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Grocery workers should be properly paid during pandemic, Trudeau says

Grocery store employees who continued to work during the COVID-19 pandemic are “heroes” and should be properly compensated, said Prime Minister Justin Trudeau Friday.

Trudeau’s remarks came about a week after Canada’s three major grocers scrapped so-called pandemic wage premiums for their staff.

“The people who step up in the midst of the most serious times to ensure that Canadians can still put food on the table, that they can get deliveries they need, that shelves are stocked, that Canadian continue to be safe and fed are heroes of this pandemic every bit as much as our front-line health workers and emergency responders,” he said at a news conference in Chelsea, Que., after being asked for his reaction to the pay clawback.

Loblaw Companies Ltd., Metro Inc. and Empire Co. announced last week they would stop paying an hourly premium to store workers starting June 13.

Loblaw and Metro both had been paying workers an extra $2 an hour since March 8, while Empire offered a weekly bonus to all employees and a $2 hourly wage bump to those working more than 20 hours a week.

The companies provided various explanations for the decision, which was slammed by two unions that represent the workers.

Loblaw stores settled into a more stable situation, a spokesperson said at the time, adding the company has invested more than $280 million into safety measures and “is no longer benefiting financially from COVID-19.”

Metro and Empire noted a similar stability.

Trudeau said that the people who have stepped up to help Canadians, often while risking their health or safety, should continue to be supported and respected.

“That’s why we will continue to exhort and expect that people who’ve stepped up during this time be properly supported and paid for it,” he said.

Trudeau’s comments come on the heels of the House of Commons Industry Committee voting unanimously on Thursday to summon representatives of Loblaw, Metro and Empire to explain how they came to the decision, within 24 hours of each other, to cut wage premiums for front-line staff.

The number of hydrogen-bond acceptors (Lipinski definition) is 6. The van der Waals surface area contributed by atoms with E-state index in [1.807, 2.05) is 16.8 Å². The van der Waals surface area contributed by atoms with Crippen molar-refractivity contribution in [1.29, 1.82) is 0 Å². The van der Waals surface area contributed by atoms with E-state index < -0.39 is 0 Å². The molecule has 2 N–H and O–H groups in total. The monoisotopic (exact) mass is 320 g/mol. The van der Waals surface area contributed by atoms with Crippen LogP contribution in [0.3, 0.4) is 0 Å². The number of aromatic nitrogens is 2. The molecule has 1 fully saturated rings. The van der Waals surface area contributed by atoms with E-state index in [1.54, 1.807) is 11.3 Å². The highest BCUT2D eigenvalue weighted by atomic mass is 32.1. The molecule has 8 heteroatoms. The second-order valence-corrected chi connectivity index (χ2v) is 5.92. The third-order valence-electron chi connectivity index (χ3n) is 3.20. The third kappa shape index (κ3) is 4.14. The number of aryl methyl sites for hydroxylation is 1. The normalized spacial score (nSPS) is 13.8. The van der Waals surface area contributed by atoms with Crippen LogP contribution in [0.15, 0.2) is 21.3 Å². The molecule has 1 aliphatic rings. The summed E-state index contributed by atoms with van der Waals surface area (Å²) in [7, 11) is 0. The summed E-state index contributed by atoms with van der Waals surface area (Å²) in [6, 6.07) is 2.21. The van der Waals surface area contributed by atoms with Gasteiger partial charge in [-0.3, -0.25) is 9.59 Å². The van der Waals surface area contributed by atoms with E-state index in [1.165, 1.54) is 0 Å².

Deputy Prime Minister Chrystia Freeland was also asked about the decision at an Ottawa news conference Friday and whether it would impact if the companies receive future funding or access to programs.

“I hope that one of the things that this pandemic has taught us is that people who do some of the work which is most essential for our actual, our literal survival are among the lowest paid people in our country,” she said.

“I’m sure that was frightening for many of them,” she said, adding she has told workers at her local grocery stores just how grateful she is for their service.

“I do think that it behoves all of us, including employers, not to forget that lesson.”

Freeland added that the House has heard concerns that government support to Canadians may have provided a disincentive to work.

“I think the fact that grocery stores now feel able to bring the wages back down suggests that there isn’t a powerful disincentive to work out there,” she said.

A Metro spokesperson declined to comment, while Loblaw and Empire did not immediately respond to a request for comment on Trudeau and Freeland’s statements.


Fast food chains launch store versions of menu items in competitive market

Fast-food fans no longer have to go to – or even order from – their favourite eateries to indulge, as grocery stores now stock a wide array of beloved menu items so superfans can heat up a St-Hubert chicken pot pie, slather on Swiss Chalet gravy sauce or whip up a pot of Tim Hortons homestyle chili at home.

The move to sell restaurant-branded goods in supermarket aisles benefits fast-food chains and grocers as competition for consumers’ attention intensifies.

“This has been a lot of buzz in the industry,” said Robert Carter, a food service analyst with market-research firm NPD Group, of the increasing restaurant fare in grocery stores.

Most recently, Tim Hortons introduced three of its soups and its chili to supermarket shoppers.

The company started selling its cream of broccoli, chicken noodle, and chicken and rice soups, as well as homestyle chili at some retailers in August, said spokeswoman Sarah McConnell in an email.